Herdt’s accomplishment comes on the heels of a long legacy of research and collaboration with the Forest Products Laboratory (FPL). In 1995, she was part of a project that researched and tested GRIDCORE (FPL’s Spaceboard) panels — three-dimensional, molded structural panels comprised of recycled corrugated containers, old newsprint, and kenaf, a plant native to southern Asia. The name “spaceboard” referred to the spaces afforded by the waffle-like design of the GRIDCORE panels, which allowed for increased strength and decreased weight and material usage.
Nearly 20 years later, BioSIPS, like GRIDCORE panels before them, carry on the tradition of turning society’s low-grade waste into high-value products that have proven utility in real-world construction projects. Along with her personal office, Herdt and her team built entire houses with BioSIPS, winning first prize at the U.S. Department of Energy’s Solar Decathlon in 2002 and 2005.
Herdt and Schauermann, along with FPL Research General Engineer John Hunt, are awaiting the award of a second patent, Cut-Fold Shape Technology for Engineered Molded Fiber Boards, which relates to a new process of folding fiber boards into three-dimensional shapes to maximize their utility and strength.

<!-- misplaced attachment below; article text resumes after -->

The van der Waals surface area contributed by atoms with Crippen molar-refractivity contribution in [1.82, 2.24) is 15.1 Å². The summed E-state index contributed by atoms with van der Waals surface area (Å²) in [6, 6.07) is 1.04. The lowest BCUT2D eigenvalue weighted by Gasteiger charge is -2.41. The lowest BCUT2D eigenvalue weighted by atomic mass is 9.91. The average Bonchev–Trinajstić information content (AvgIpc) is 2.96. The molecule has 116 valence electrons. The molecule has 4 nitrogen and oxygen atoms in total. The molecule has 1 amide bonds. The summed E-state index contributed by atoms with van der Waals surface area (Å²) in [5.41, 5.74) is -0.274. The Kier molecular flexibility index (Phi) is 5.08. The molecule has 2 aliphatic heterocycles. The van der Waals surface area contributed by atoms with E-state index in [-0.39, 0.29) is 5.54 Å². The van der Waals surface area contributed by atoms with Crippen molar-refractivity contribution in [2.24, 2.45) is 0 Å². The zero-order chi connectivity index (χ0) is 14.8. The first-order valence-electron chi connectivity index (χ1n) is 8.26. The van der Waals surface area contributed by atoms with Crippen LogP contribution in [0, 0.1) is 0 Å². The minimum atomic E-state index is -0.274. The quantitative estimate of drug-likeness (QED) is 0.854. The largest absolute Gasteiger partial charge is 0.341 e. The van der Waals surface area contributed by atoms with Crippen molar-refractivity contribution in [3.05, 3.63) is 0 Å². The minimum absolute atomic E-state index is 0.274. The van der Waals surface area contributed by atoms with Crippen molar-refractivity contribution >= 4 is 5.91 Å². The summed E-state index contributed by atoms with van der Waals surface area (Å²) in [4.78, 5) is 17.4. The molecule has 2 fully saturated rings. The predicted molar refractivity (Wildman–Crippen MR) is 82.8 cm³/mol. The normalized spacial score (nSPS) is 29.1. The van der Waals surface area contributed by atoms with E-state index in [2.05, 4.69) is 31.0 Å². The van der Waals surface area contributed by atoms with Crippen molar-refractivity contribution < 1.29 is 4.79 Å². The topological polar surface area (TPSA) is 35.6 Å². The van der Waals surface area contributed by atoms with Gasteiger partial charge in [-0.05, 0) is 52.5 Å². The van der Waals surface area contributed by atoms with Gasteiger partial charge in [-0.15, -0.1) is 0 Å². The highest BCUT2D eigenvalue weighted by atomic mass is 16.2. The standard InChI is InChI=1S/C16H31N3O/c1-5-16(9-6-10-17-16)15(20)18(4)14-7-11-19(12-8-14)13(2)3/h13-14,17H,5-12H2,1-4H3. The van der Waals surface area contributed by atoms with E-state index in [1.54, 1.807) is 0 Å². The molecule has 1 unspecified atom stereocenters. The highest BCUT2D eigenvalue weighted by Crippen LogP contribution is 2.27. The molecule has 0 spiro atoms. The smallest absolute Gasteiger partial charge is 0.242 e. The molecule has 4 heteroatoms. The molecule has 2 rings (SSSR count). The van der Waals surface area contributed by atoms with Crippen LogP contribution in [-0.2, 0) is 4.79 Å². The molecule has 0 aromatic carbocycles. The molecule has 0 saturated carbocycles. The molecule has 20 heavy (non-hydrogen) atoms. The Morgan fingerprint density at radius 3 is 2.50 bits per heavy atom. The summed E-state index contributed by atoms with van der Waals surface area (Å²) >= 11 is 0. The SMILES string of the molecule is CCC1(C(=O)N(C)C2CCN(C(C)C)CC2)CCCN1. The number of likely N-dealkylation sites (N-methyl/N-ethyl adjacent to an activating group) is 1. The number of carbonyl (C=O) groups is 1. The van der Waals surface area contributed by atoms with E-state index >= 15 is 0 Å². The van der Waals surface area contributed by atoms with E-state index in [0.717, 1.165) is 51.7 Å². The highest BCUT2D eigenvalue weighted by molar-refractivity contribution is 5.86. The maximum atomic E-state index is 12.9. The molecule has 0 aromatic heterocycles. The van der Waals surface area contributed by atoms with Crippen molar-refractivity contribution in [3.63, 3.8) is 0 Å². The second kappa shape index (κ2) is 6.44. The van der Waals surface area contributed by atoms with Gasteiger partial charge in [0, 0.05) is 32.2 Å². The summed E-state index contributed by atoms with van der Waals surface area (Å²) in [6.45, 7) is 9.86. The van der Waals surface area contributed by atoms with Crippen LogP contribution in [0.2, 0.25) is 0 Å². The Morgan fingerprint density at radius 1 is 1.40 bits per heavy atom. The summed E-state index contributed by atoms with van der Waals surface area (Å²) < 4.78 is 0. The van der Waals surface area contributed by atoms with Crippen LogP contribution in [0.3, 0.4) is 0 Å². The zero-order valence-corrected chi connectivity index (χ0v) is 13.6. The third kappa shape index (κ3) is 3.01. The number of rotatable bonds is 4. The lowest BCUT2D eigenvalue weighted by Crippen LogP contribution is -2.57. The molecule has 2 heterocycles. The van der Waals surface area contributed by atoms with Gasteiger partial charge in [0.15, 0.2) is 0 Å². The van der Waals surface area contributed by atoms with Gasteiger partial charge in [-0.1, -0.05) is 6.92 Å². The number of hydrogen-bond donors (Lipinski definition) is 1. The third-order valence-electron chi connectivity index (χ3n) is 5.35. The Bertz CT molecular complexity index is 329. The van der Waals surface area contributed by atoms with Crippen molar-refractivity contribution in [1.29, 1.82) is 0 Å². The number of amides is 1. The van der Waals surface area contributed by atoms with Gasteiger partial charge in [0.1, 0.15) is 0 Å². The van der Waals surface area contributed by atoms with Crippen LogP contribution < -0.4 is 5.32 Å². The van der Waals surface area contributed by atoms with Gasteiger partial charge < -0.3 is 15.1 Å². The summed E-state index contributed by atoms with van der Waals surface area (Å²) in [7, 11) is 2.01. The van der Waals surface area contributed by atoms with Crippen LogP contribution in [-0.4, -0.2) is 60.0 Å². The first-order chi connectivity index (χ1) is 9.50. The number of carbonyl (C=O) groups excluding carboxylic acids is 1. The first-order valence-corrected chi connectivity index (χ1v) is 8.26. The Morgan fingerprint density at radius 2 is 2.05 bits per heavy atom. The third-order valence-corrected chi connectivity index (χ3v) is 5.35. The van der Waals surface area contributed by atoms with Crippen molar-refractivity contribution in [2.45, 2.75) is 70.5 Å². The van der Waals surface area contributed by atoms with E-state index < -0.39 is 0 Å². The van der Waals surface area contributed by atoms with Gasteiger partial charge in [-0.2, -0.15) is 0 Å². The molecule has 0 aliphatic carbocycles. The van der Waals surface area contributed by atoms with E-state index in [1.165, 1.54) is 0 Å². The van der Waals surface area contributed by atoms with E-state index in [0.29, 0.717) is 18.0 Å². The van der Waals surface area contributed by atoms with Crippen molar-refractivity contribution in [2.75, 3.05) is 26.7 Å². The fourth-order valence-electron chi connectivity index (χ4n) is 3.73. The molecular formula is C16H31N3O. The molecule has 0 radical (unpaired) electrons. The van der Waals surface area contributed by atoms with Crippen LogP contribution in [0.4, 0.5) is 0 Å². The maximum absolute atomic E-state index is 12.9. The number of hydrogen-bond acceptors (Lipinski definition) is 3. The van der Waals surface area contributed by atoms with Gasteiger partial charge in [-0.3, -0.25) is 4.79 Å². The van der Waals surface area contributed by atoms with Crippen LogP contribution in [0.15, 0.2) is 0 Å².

In a world of increased environmental awareness, BioSIPS promise to offer designers, engineers, and industry professionals new ways to build strong, energy-efficient structures and provide another avenue for society to make better use of its waste products. Through technologies like these, we will better be able to tackle the construction challenges of tomorrow in an environmentally responsible way.